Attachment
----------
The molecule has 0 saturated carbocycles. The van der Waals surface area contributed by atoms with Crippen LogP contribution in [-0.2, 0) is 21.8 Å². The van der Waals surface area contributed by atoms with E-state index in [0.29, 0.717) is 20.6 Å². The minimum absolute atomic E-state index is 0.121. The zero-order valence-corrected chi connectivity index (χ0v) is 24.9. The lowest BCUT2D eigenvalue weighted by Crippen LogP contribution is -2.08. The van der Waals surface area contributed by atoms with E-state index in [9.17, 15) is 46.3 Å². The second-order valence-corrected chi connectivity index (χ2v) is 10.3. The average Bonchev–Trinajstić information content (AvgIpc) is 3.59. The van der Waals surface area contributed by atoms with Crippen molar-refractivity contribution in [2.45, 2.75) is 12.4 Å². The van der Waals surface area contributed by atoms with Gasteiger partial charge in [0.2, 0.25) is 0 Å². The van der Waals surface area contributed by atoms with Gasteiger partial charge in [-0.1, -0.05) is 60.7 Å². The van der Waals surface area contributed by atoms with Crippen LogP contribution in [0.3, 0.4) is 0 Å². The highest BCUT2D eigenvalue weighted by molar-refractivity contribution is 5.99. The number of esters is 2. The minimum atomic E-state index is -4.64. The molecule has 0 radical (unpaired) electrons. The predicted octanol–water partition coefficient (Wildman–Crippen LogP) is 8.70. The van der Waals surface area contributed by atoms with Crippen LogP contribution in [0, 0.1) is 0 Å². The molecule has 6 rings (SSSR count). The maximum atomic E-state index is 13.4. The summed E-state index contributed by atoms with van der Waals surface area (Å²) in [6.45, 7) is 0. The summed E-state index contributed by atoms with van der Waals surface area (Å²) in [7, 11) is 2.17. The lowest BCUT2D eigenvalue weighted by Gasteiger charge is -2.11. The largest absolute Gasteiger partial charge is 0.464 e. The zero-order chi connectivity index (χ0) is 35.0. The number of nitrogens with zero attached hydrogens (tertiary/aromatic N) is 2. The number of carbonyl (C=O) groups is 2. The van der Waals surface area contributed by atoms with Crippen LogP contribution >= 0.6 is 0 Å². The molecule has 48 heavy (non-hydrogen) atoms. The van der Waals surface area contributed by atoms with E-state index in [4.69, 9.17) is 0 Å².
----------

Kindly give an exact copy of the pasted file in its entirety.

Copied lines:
The molecule has 0 saturated carbocycles. The van der Waals surface area contributed by atoms with Crippen LogP contribution in [-0.2, 0) is 21.8 Å². The van der Waals surface area contributed by atoms with E-state index in [0.29, 0.717) is 20.6 Å². The minimum absolute atomic E-state index is 0.121. The zero-order valence-corrected chi connectivity index (χ0v) is 24.9. The lowest BCUT2D eigenvalue weighted by Crippen LogP contribution is -2.08. The van der Waals surface area contributed by atoms with E-state index in [9.17, 15) is 46.3 Å². The second-order valence-corrected chi connectivity index (χ2v) is 10.3. The average Bonchev–Trinajstić information content (AvgIpc) is 3.59. The van der Waals surface area contributed by atoms with Crippen molar-refractivity contribution in [2.45, 2.75) is 12.4 Å². The van der Waals surface area contributed by atoms with Gasteiger partial charge in [0.2, 0.25) is 0 Å². The van der Waals surface area contributed by atoms with Gasteiger partial charge in [-0.1, -0.05) is 60.7 Å². The van der Waals surface area contributed by atoms with Crippen LogP contribution in [0.3, 0.4) is 0 Å². The highest BCUT2D eigenvalue weighted by molar-refractivity contribution is 5.99. The number of esters is 2. The minimum atomic E-state index is -4.64. The molecule has 0 radical (unpaired) electrons. The predicted octanol–water partition coefficient (Wildman–Crippen LogP) is 8.70. The van der Waals surface area contributed by atoms with Crippen LogP contribution in [0, 0.1) is 0 Å². The molecule has 6 rings (SSSR count). The maximum atomic E-state index is 13.4. The summed E-state index contributed by atoms with van der Waals surface area (Å²) in [6.45, 7) is 0. The summed E-state index contributed by atoms with van der Waals surface area (Å²) in [7, 11) is 2.17. The lowest BCUT2D eigenvalue weighted by Gasteiger charge is -2.11. The largest absolute Gasteiger partial charge is 0.464 e. The zero-order chi connectivity index (χ0) is 35.0. The number of nitrogens with zero attached hydrogens (tertiary/aromatic N) is 2. The number of carbonyl (C=O) groups is 2. The van der Waals surface area contributed by atoms with Crippen LogP contribution >= 0.6 is 0 Å². The molecule has 48 heavy (non-hydrogen) atoms. The van der Waals surface area contributed by atoms with E-state index in [4.69, 9.17) is 0 Å².